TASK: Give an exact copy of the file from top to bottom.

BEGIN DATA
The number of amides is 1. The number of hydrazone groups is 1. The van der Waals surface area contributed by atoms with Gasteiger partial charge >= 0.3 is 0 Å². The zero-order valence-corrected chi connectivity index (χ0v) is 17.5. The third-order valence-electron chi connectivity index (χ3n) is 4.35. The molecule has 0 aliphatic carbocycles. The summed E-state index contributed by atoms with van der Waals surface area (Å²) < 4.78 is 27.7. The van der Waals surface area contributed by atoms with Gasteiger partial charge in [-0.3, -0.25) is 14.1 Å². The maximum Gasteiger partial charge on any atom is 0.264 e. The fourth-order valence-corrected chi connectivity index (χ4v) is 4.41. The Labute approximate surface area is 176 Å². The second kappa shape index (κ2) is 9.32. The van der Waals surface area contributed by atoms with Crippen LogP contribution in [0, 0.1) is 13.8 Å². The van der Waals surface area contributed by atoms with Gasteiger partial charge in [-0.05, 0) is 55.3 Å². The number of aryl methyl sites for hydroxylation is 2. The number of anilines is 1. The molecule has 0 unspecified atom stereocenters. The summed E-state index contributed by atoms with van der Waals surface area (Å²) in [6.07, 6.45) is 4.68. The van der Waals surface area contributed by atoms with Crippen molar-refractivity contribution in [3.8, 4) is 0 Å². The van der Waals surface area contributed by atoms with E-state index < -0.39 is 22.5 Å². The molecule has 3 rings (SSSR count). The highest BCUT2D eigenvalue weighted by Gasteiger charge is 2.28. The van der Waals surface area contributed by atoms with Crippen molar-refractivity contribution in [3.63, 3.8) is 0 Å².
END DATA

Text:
The number of amides is 1. The number of hydrazone groups is 1. The van der Waals surface area contributed by atoms with Gasteiger partial charge >= 0.3 is 0 Å². The zero-order valence-corrected chi connectivity index (χ0v) is 17.5. The third-order valence-electron chi connectivity index (χ3n) is 4.35. The molecule has 0 aliphatic carbocycles. The summed E-state index contributed by atoms with van der Waals surface area (Å²) < 4.78 is 27.7. The van der Waals surface area contributed by atoms with Gasteiger partial charge in [-0.3, -0.25) is 14.1 Å². The maximum Gasteiger partial charge on any atom is 0.264 e. The fourth-order valence-corrected chi connectivity index (χ4v) is 4.41. The Labute approximate surface area is 176 Å². The second kappa shape index (κ2) is 9.32. The van der Waals surface area contributed by atoms with Crippen LogP contribution in [0, 0.1) is 13.8 Å². The van der Waals surface area contributed by atoms with Gasteiger partial charge in [-0.05, 0) is 55.3 Å². The number of aryl methyl sites for hydroxylation is 2. The number of anilines is 1. The molecule has 0 unspecified atom stereocenters. The summed E-state index contributed by atoms with van der Waals surface area (Å²) in [6.07, 6.45) is 4.68. The van der Waals surface area contributed by atoms with Crippen molar-refractivity contribution in [3.8, 4) is 0 Å². The van der Waals surface area contributed by atoms with E-state index < -0.39 is 22.5 Å². The molecule has 3 rings (SSSR count). The highest BCUT2D eigenvalue weighted by Gasteiger charge is 2.28. The van der Waals surface area contributed by atoms with Crippen molar-refractivity contribution in [3.63, 3.8) is 0 Å².